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Seventh Graders Introduced to Supercomputing

On July 1, Brian Ropers-Huilman, MSI Director of Systems Administration and Technical Operations, spoke to a group of seventh-grade students about MSI, high-performance computing, and programming for computers. The students are taking a class in Math and Programming as part of the Minnesota...

IBM Town Hall Meeting, September 20

posted on September 12, 2013 As part of the ongoing selection process for the next HPC system at MSI, MSI has invited top high performance computing vendors to present their high performance computing portfolios and roadmaps to users in a Town Hall setting. IBM will be on-site Friday, September 20...

Computational Studies in Cell Motility

Abstract: 

Computational Studies in Cell Motility

Cell locomotion plays an essential role during embryonic development, angiogenesis, tissue regeneration, the immune response, and wound healing in multicellular organisms. Movement is a very complex process that involves the spatial and temporal control and integration of a number of sub-processes, including the transduction of chemical or mechanical signals from the environment, intracellular biochemical responses, and translation of the intra- and extracellular signals into a mechanical response. While many single-celled organisms use flagella or cilia to swim, there are two basic modes of movement used by eukaryotic cells that lack such structures - mesenchymal and amoeboid. The former, which can be characterized as "crawling" in fibroblasts or "gliding" in keratocytes, involves the extension of finger-like pseudopodia and/or broad flat lamellipodia, whose protrusion is driven by actin polymerization at the leading edge. In the amoeboid mode, which does not rely on strong adhesion, cells are more rounded and employ shape changes to move - in effect "jostling through the crowd" or "swimming." Here force generation relies more heavily on actin bundles and on the control of myosin contractility. Leukocytes use this mode for movement through the extracellular matrix when adhesion molecules have been knocked out. However, recent experiments have shown that numerous cell types display enormous plasticity in locomotion, in that they sense the mechanical properties of their environment and adjust the balance between the modes. Thus pure crawling and pure swimming are the extremes on a continuum of locomotion strategies, but many cells can sense their environment and use the most efficient strategy in a given context.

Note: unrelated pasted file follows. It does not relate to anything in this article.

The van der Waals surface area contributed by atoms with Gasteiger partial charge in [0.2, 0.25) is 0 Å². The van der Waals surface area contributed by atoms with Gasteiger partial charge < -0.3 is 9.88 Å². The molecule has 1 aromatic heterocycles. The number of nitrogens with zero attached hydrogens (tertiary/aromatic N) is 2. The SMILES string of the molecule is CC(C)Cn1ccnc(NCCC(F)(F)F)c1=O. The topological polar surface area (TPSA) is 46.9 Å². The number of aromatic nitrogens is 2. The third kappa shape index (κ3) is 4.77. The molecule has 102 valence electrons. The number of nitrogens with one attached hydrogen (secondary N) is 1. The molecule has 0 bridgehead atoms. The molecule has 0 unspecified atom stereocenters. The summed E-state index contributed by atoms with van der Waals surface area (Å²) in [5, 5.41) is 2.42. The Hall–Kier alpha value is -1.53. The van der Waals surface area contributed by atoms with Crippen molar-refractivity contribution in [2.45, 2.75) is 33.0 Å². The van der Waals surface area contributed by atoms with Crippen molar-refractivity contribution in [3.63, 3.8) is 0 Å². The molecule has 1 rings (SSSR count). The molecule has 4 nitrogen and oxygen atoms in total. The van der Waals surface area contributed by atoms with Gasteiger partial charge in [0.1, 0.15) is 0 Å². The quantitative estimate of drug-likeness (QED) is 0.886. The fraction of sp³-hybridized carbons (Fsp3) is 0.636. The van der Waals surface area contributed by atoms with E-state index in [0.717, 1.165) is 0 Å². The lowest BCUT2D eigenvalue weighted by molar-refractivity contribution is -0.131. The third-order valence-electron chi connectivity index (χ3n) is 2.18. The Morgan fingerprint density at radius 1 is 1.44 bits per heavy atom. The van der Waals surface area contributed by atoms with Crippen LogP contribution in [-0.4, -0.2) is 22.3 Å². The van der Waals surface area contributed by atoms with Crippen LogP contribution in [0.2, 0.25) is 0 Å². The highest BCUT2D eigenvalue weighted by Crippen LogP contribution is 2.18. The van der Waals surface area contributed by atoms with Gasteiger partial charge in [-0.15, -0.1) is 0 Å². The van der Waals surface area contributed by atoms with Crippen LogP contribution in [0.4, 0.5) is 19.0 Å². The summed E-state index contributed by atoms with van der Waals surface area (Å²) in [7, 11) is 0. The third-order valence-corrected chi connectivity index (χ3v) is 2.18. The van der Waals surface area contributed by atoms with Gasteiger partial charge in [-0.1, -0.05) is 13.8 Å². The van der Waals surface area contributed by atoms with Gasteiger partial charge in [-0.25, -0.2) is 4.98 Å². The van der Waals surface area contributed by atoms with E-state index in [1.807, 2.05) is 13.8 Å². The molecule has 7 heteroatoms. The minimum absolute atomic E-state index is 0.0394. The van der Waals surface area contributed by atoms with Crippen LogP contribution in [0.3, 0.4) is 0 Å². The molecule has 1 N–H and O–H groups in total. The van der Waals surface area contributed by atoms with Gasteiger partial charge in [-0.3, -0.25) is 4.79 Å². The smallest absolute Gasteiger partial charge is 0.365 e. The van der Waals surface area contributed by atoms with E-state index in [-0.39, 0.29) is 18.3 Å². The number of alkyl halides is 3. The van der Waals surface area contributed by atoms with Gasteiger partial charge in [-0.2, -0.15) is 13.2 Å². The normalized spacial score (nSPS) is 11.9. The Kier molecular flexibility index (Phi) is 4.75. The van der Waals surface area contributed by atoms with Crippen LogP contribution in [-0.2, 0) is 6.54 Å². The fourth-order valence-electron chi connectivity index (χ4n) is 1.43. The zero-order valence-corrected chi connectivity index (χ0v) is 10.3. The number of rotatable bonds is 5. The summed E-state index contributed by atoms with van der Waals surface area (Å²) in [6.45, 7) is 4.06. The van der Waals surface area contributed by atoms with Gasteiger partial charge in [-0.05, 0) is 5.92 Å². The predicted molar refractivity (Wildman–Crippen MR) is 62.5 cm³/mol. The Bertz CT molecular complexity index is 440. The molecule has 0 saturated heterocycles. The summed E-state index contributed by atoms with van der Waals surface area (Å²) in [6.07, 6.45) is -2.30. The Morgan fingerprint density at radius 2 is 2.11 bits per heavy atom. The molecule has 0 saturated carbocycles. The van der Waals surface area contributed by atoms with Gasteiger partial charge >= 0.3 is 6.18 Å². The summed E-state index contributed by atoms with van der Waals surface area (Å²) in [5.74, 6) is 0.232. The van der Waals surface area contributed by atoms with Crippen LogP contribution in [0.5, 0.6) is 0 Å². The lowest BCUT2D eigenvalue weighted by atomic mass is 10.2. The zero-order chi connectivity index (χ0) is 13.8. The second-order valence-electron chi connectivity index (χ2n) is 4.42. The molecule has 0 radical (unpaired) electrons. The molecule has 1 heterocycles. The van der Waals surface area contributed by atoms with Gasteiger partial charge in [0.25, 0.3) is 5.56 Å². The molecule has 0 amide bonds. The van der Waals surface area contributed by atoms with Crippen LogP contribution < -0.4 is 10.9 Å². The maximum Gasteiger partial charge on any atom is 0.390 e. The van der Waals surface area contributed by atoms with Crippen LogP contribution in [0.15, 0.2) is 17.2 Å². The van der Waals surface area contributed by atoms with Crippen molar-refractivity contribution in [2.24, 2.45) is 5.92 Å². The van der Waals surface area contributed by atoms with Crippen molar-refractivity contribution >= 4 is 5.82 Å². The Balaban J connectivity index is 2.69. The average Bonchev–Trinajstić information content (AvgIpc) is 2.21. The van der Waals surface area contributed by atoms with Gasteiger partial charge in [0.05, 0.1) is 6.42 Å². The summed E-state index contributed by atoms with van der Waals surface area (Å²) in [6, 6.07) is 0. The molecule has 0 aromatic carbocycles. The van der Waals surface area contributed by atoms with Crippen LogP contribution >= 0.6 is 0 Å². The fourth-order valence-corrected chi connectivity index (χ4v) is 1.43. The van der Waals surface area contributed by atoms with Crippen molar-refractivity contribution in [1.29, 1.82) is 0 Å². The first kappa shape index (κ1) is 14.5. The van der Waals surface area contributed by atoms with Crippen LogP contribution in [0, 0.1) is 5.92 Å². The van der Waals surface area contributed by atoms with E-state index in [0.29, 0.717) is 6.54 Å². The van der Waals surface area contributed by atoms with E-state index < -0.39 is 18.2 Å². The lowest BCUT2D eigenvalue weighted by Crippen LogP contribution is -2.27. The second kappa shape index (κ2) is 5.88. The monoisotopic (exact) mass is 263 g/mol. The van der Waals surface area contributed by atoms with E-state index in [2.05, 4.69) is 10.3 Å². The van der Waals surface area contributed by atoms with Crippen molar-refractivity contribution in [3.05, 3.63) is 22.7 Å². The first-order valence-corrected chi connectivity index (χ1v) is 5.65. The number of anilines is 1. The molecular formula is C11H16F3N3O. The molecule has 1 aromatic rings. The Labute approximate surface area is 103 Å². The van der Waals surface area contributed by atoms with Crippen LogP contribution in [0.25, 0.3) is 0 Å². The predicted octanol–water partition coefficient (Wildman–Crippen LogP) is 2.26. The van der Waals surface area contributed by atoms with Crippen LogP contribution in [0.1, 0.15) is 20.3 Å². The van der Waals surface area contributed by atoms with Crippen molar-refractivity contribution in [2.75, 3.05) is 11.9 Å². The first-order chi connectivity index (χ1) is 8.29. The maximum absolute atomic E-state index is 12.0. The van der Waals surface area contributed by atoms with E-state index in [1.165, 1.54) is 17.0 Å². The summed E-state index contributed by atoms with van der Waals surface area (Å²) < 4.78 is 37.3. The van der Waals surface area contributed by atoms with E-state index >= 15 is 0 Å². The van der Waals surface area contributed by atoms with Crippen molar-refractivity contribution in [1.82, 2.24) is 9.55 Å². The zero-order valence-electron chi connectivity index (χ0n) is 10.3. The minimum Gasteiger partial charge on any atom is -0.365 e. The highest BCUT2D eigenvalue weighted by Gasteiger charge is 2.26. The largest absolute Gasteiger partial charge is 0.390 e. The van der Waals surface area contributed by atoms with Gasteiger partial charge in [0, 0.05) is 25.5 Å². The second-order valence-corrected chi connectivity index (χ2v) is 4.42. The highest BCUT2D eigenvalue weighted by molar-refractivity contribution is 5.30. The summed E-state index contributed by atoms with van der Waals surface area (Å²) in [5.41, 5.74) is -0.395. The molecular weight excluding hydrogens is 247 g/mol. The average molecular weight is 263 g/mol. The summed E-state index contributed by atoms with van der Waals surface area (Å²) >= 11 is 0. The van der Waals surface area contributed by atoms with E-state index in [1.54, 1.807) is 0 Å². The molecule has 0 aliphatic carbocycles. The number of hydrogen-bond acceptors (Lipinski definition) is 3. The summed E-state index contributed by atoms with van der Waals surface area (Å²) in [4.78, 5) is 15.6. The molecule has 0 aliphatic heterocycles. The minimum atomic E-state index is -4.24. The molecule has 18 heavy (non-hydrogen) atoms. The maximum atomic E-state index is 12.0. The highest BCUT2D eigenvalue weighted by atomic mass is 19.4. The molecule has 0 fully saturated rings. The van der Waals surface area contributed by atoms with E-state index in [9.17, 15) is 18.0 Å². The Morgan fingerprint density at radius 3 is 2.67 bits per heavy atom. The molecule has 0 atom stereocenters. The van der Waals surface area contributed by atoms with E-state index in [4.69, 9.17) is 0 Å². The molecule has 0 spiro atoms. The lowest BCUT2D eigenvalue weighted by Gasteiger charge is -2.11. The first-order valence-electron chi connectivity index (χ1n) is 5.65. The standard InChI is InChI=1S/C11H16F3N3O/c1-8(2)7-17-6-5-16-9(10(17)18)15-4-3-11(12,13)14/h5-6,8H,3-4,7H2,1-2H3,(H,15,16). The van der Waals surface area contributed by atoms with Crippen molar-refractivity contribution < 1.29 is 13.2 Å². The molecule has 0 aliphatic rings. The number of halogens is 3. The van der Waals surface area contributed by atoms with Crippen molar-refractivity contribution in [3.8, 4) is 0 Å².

One objective of this research is to understand how shape changes can propel cells, the forces that drive the shape changes, and what determines the efficiency of a stroke. Another objective is to understand the cytoskeletal changes needed to produce the shape changes, beginning with blebbing. Blebs result from actomyosin contractions of the cortex, which cause either transient detachments or local rupturing of the cortex. While much less studied than actin-driven extensions, blebs are used as an alternate mechanism for movement by many cell types, and also play a role during cytokinesis and apoptosis.

Another major aspect of this research concerns the signaling networks that control the dynamic rearrangements of the actin cytoskeleton. The pathways involve Rho GTPases that act as molecular switches that relay extracellular signals, both receptor-mediated signals and mechanical signals transduced via integrin-mediated adhesion to the extracellular matrix. Recent experimental work has shed light on the networks involved, but a synthesis of these results into an integrated model that can predict how the balances between the pathways determine whether the amoeboid or mesenchymal mode prevails is needed.

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Group name: 
othmerhg

Checkpointing

Abstract

Checkpointing HPC applications has been a challenging, but highly desired functionality for saving the state of long-running applications. This functionality hedges against failure modes from unexpected events that can cause premature failure of an application.
 

Itasca - where one can do the checkpointing right now.

        login to itasca

              ssh username@itasca.msi.umn.edu

Checkpoint serial jobs

Compile your job

       module load intel